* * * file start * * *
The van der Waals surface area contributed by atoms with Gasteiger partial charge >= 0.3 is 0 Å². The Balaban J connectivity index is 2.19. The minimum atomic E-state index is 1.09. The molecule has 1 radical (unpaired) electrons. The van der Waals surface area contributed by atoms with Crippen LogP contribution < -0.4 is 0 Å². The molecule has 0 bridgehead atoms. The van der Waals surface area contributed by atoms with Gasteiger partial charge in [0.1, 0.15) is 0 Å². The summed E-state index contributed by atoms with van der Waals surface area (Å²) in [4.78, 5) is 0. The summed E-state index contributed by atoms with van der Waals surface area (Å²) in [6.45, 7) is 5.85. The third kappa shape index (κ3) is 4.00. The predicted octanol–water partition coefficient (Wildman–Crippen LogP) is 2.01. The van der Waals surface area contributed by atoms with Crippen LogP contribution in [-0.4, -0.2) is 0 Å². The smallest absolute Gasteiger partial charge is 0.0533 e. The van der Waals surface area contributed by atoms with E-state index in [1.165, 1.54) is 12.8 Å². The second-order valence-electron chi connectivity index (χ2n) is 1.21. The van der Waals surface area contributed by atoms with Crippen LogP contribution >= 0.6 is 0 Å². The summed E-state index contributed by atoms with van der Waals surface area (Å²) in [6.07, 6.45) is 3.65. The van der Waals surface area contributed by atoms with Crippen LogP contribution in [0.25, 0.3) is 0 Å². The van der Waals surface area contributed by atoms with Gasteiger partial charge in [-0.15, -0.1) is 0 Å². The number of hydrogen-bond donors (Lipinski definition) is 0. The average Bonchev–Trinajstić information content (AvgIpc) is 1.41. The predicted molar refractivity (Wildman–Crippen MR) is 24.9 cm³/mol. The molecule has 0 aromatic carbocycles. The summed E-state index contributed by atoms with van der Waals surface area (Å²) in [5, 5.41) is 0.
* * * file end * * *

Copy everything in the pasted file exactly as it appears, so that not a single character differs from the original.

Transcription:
The van der Waals surface area contributed by atoms with Gasteiger partial charge >= 0.3 is 0 Å². The Balaban J connectivity index is 2.19. The minimum atomic E-state index is 1.09. The molecule has 1 radical (unpaired) electrons. The van der Waals surface area contributed by atoms with Crippen LogP contribution < -0.4 is 0 Å². The molecule has 0 bridgehead atoms. The van der Waals surface area contributed by atoms with Gasteiger partial charge in [0.1, 0.15) is 0 Å². The summed E-state index contributed by atoms with van der Waals surface area (Å²) in [4.78, 5) is 0. The summed E-state index contributed by atoms with van der Waals surface area (Å²) in [6.45, 7) is 5.85. The third kappa shape index (κ3) is 4.00. The predicted octanol–water partition coefficient (Wildman–Crippen LogP) is 2.01. The van der Waals surface area contributed by atoms with Crippen LogP contribution in [-0.4, -0.2) is 0 Å². The smallest absolute Gasteiger partial charge is 0.0533 e. The van der Waals surface area contributed by atoms with E-state index in [1.165, 1.54) is 12.8 Å². The second-order valence-electron chi connectivity index (χ2n) is 1.21. The van der Waals surface area contributed by atoms with Crippen LogP contribution >= 0.6 is 0 Å². The summed E-state index contributed by atoms with van der Waals surface area (Å²) in [6.07, 6.45) is 3.65. The van der Waals surface area contributed by atoms with Crippen LogP contribution in [0.25, 0.3) is 0 Å². The van der Waals surface area contributed by atoms with Gasteiger partial charge in [-0.15, -0.1) is 0 Å². The number of hydrogen-bond donors (Lipinski definition) is 0. The average Bonchev–Trinajstić information content (AvgIpc) is 1.41. The predicted molar refractivity (Wildman–Crippen MR) is 24.9 cm³/mol. The molecule has 0 aromatic carbocycles. The summed E-state index contributed by atoms with van der Waals surface area (Å²) in [5, 5.41) is 0.